Baxlala’s #CBR5 Review #10: Warm Bodies by Isaac Marion

warmYou know how sometimes you pick up a book and know you’re going to love it before you’ve even finished the first chapter?

That was Warm Bodies for me. I’ve been obsessed with zombies for as long as I’ve known what a zombie was, from “they’re coming to get you, Barbara” to rage virus infected monkeys, mostly because zombies terrify me and so I want to be as prepared as possible for the impending zombie apocalypse, meaning I will read or watch or DEVOUR (mmm, brains) anything zombie-related, out of self-preservation at the very least.

I did things in the wrong order, however, as I so often do, and saw the movie before I read the book. It’s not that I didn’t WANT to read the book first, it’s just that I’d had it reserved at the library and it didn’t come in until after I saw the movie. And, sure, LOGICALLY, I could have just put off seeing the movie until the book came in but I really wanted popcorn, you guys, I’m sorry.

The book ended up coming in the next day, and if it had only come a few days earlier, I totally would have had it finished by movie time. In the end, I don’t think it mattered much. I loved the movie, I loved the book, and the two were similar enough that I only loved the book more by a teeny tiny bit, and that’s because, in the book, I got to live inside the zombie’s head. Sure, there were voiceovers in the movie but it’s not quite the same, you know?

Warm Bodies tells the story of a young zombie named R, named so because he can’t remember his real name. He doesn’t recall how he became a zombie and he doesn’t know how long he’s been a zombie. R meets a young (and live!) woman named Julie when he and his zombie friends attack Julie’s group. R eats Julie’s boyfriend, Perry, and, upon tasting Perry’s brain, R absorbs his memories and falls in love with Julie, going to great lengths to protect her for the rest of the book.

I loved this new spin on the zombie tale, a difficult endeavor, really, in this zombie-saturated landscape. Much like Shaun of the Dead, Warm Bodies is funny, much funnier than I expected, and the people, even the zombies, feel like actual human (or, you know, human-like) people. The zombie threat is real but there’s a real heart to the story, a cold, dead, zombie heart that warms and starts beating as the story unfolds.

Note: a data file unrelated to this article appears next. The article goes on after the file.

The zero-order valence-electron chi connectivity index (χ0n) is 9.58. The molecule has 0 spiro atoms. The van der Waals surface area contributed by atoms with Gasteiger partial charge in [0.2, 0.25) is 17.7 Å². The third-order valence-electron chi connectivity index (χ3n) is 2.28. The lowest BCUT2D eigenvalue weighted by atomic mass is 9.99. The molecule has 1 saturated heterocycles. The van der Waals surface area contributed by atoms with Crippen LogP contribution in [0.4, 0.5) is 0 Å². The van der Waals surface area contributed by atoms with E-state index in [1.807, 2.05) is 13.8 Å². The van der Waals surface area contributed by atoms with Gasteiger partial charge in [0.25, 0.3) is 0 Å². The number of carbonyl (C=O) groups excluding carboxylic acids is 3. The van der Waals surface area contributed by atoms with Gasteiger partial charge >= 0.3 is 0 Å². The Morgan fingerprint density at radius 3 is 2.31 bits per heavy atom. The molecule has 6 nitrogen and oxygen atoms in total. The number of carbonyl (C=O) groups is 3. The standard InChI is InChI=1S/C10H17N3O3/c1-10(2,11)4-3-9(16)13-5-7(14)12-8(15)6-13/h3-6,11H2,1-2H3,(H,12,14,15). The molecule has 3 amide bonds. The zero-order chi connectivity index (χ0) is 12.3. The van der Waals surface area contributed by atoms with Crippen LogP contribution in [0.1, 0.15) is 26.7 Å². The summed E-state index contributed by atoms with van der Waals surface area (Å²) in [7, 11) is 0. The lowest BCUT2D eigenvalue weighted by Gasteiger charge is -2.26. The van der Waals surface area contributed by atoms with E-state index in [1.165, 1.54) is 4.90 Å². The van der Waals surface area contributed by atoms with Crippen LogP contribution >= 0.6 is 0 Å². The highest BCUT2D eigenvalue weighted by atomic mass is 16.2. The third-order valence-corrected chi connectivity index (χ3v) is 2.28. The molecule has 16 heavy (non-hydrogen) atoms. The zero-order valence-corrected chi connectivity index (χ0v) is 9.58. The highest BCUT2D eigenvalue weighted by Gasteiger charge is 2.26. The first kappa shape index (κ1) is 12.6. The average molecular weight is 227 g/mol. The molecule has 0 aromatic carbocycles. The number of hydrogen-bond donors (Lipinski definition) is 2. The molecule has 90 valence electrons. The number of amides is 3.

This isn’t the Walking Dead, so those of you who need a little hope with your apocalypse will get that. Also, I don’t know about you, but I spent most of my time reading Walking Dead wishing that I could punch most of the characters in the face. There was no problem with that in Warm Bodies, as I deeply enjoyed the characters, especially the zombies. R, though he is a zombie, has a best friend named M (played by Rob Corddry in the movie to absolute perfection), and (in the book), even has a wife and children, assigned to him by the Boneys, the longest-dead zombies who have lost all traces of humanity.

Something I loved about Warm Bodies was that the zombies, though undead and slaves to the inevitable brain-hunger, still held onto some basic human conventions, much like how the zombies in Shaun of the Dead were able to perform the same rudimentary tasks they’d done in life. The Warm Bodies zombies go to church together, have a school of sorts (how else to teach zombie children how to kill humans?), some zombies get married and are given children, and still others even attempt some undead schmexy times (you can imagine how successful that was).

R, as he spends more time with Julie (and inside Perry’s mind, which he can access by eating the bits of Perry’s brain that he keeps in his pocket, YUMMY), starts becoming less zombie-like and more human. It’s a nice thought, that should we end up lurching about, all undead-like, we could still come back from it. Nice and hopeful, just how I like it.